Microsoft has announced that it will encrypt Bing search traffic by default from this summer.
Bing already offers the ability to encrypt searches, but the wider rollout is part of Microsoft's and the industry's plans to encourage the use of the security protocol.
"At Microsoft, we're committed to helping users keep their data safe and secure," said Bing senior product manager Duane Forrester in a blog post.
"That's why we support the industry's move to the use of TLS protocols as part of our effort to expand encryption across our networks and services.
"Bing has already been offering users the option to encrypt search traffic for about a year and a half.
"Beginning this summer, we will begin the process of encrypting search traffic by default. This means that traffic originating from Bing will increasingly come from https://www.bing.com as opposed to http://www.bing.com."
Forrester said that Microsoft is making other efforts to improve security, and will limit the amount of customer data that is exposed through any searches and make any sharing more transparent.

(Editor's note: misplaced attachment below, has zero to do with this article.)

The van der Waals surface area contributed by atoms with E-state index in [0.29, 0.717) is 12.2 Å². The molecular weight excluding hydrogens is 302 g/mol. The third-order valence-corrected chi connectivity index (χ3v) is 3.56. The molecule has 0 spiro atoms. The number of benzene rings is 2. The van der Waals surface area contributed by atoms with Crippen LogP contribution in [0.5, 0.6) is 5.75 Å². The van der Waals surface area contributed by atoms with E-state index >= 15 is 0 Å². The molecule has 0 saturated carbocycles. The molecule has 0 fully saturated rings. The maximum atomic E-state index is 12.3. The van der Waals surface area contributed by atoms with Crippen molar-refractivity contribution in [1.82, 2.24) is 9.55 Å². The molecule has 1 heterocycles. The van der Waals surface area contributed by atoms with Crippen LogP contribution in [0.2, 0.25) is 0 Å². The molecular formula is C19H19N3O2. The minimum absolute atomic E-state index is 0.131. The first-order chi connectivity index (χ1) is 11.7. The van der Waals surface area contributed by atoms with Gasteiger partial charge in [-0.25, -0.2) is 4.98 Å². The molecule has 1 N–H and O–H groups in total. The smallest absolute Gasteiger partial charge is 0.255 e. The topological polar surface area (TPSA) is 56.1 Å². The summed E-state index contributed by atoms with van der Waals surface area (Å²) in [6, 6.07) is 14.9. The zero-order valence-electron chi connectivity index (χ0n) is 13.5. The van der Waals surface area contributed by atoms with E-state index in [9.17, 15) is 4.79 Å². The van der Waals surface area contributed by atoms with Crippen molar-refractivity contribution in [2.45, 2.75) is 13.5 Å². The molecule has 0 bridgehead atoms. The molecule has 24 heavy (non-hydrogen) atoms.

"Microsoft has a long history and deep commitment to helping protect our customers' data and the security of their systems," he added.
"While this change may impact marketers and webmasters, we believe that providing a more secure search experience for our users is important."
Forrester said that advertisers and webmasters could use a number of Bing tools to analyse results and traffic.
Encryption by default is becoming a theme of the internet industry, and a focus of regulators and international entities.
The United Nations said in May that encryption is a human right that should be preserved in the face of increasing national efforts to limit security tools in the US and the UK.
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